*Filmmaker Anthony Baxter examines Trump's environmental record in his blistering documentaries "You've Been Trumped" and the newly released "A Dangerous Game." He tells Golf Digest: "Donald Trump's environmental record when it comes to golf could hardly be worse." *

I think that argument is fine if you're talking about the desert. But water in North Carolina comes pouring from the skies—you don't have to go get it. The rain is unbelievable. So why would they have destroyed that course? It was a horror show. Looking at that burned-out monstrosity on television was one of the saddest things I've ever seen in golf.

The USGA declined to reply to Trump's remarks.

Let's say you wake up in the morning to discover that you're in charge of all of golf. What do you do?

First of all, golf should be an aspirational game. And I think that bringing golf down to the lowest common denominator by trying to make courses ugly because they want to save water, in a state that has more water ...

OK, but Pinehurst aside, what would you do?

I would make golf aspirational, instead of trying to bring everybody into golf, people that are never gonna be able to be there anyway. You know, they're working so hard to make golf, as they say, a game of the people. And I think golf should be a game that the people want to aspire to through success.

So you'd like it to be an elitist activity.

It was always meant to be, and people get there through success. The great athletes, they all are golfers. They all want to play golf.

Golf in Scotland, when it started, was a game of the people. It's meant to be a game of the people.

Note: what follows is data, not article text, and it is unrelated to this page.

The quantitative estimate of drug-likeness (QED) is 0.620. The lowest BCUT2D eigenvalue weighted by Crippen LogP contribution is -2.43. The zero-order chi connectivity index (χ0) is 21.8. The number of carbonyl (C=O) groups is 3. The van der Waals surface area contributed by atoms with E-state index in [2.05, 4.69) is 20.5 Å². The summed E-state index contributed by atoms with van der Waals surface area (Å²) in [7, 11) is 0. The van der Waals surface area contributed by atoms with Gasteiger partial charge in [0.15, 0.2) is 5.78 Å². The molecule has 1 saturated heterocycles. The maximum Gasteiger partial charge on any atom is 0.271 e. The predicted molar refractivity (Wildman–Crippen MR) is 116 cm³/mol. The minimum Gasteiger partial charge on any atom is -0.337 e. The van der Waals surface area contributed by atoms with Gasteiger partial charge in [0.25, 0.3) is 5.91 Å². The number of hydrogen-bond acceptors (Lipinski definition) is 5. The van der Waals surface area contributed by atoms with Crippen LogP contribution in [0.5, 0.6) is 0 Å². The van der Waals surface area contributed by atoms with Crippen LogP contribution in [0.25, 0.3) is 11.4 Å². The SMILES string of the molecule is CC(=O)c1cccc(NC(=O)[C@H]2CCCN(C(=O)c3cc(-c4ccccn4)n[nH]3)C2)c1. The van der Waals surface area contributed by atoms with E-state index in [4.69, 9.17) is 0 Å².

It can still be. But they cheapen the game with what they're doing, in my opinion. Golf should be an aspirational game, and they're taking aspiration out of it. And it's also a game of great beauty. There was nothing beautiful about Pinehurst. I will tell you, as somebody that understands selling, courses like that will kill golf. Because nobody wants to play it.

So all those "growing the game" initiatives, The First Tee...

I think it's all fine, it's all good. But they have to keep it at a high level. It should be based on aspiration.


In your book Think Big you write: "The world is a vicious and brutal place. We think we're civilized. In truth, it's a cruel world and people are ruthless. They act nice to your face, but underneath they're out to kill you." Do you really feel that?

Sure, it's proven to be true, now more than at any time. Look, just turn on the news.

Is there a sense that you kind of reap what you sow? You approach the world in that way and the world responds in kind.

Well, no. My statement is certainly true.

Trump hands me a photo of a building.

See, here's a building I'm just starting construction on next week, that's in Washington, D.C. That's the old post office, an 1890 building. Right next to the White House, one of the great buildings, tallest building in Washington, D.C. That I own, you know. It's great.